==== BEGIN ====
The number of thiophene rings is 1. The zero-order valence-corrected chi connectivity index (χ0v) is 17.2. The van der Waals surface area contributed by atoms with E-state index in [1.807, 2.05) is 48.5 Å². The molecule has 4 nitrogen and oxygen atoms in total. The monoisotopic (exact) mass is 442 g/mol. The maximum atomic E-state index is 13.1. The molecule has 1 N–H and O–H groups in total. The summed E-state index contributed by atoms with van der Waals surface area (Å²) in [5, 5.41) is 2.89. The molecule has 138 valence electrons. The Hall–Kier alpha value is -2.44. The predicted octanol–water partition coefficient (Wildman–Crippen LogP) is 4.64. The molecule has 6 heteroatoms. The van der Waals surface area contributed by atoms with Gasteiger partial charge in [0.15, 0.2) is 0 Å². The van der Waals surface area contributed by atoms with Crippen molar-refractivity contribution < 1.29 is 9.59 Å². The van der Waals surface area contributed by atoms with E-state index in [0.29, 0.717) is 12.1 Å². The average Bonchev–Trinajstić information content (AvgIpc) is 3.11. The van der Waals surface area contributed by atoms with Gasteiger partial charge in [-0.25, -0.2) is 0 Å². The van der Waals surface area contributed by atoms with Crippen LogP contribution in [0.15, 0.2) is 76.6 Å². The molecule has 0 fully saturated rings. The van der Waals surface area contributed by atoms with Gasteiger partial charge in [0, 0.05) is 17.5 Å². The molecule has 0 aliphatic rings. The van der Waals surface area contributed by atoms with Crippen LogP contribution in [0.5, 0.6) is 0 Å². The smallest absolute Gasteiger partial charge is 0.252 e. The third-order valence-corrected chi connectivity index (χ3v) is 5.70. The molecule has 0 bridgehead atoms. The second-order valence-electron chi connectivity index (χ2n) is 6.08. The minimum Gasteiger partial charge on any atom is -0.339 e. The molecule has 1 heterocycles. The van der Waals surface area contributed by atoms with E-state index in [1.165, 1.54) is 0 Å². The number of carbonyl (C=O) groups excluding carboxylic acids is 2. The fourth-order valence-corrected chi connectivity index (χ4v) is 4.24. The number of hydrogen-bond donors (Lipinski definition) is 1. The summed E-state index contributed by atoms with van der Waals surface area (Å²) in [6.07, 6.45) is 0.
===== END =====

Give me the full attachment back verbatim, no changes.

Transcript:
The number of thiophene rings is 1. The zero-order valence-corrected chi connectivity index (χ0v) is 17.2. The van der Waals surface area contributed by atoms with E-state index in [1.807, 2.05) is 48.5 Å². The molecule has 4 nitrogen and oxygen atoms in total. The monoisotopic (exact) mass is 442 g/mol. The maximum atomic E-state index is 13.1. The molecule has 1 N–H and O–H groups in total. The summed E-state index contributed by atoms with van der Waals surface area (Å²) in [5, 5.41) is 2.89. The molecule has 138 valence electrons. The Hall–Kier alpha value is -2.44. The predicted octanol–water partition coefficient (Wildman–Crippen LogP) is 4.64. The molecule has 6 heteroatoms. The van der Waals surface area contributed by atoms with Gasteiger partial charge in [0.15, 0.2) is 0 Å². The van der Waals surface area contributed by atoms with Crippen molar-refractivity contribution < 1.29 is 9.59 Å². The van der Waals surface area contributed by atoms with E-state index in [0.29, 0.717) is 12.1 Å². The average Bonchev–Trinajstić information content (AvgIpc) is 3.11. The van der Waals surface area contributed by atoms with Gasteiger partial charge in [-0.25, -0.2) is 0 Å². The van der Waals surface area contributed by atoms with Crippen LogP contribution in [0.15, 0.2) is 76.6 Å². The molecule has 0 fully saturated rings. The van der Waals surface area contributed by atoms with Gasteiger partial charge in [0, 0.05) is 17.5 Å². The molecule has 0 aliphatic rings. The van der Waals surface area contributed by atoms with Crippen LogP contribution in [0.5, 0.6) is 0 Å². The smallest absolute Gasteiger partial charge is 0.252 e. The third-order valence-corrected chi connectivity index (χ3v) is 5.70. The molecule has 0 bridgehead atoms. The second-order valence-electron chi connectivity index (χ2n) is 6.08. The minimum Gasteiger partial charge on any atom is -0.339 e. The molecule has 1 heterocycles. The van der Waals surface area contributed by atoms with E-state index in [1.165, 1.54) is 0 Å². The number of carbonyl (C=O) groups excluding carboxylic acids is 2. The fourth-order valence-corrected chi connectivity index (χ4v) is 4.24. The number of hydrogen-bond donors (Lipinski definition) is 1. The summed E-state index contributed by atoms with van der Waals surface area (Å²) in [6.07, 6.45) is 0.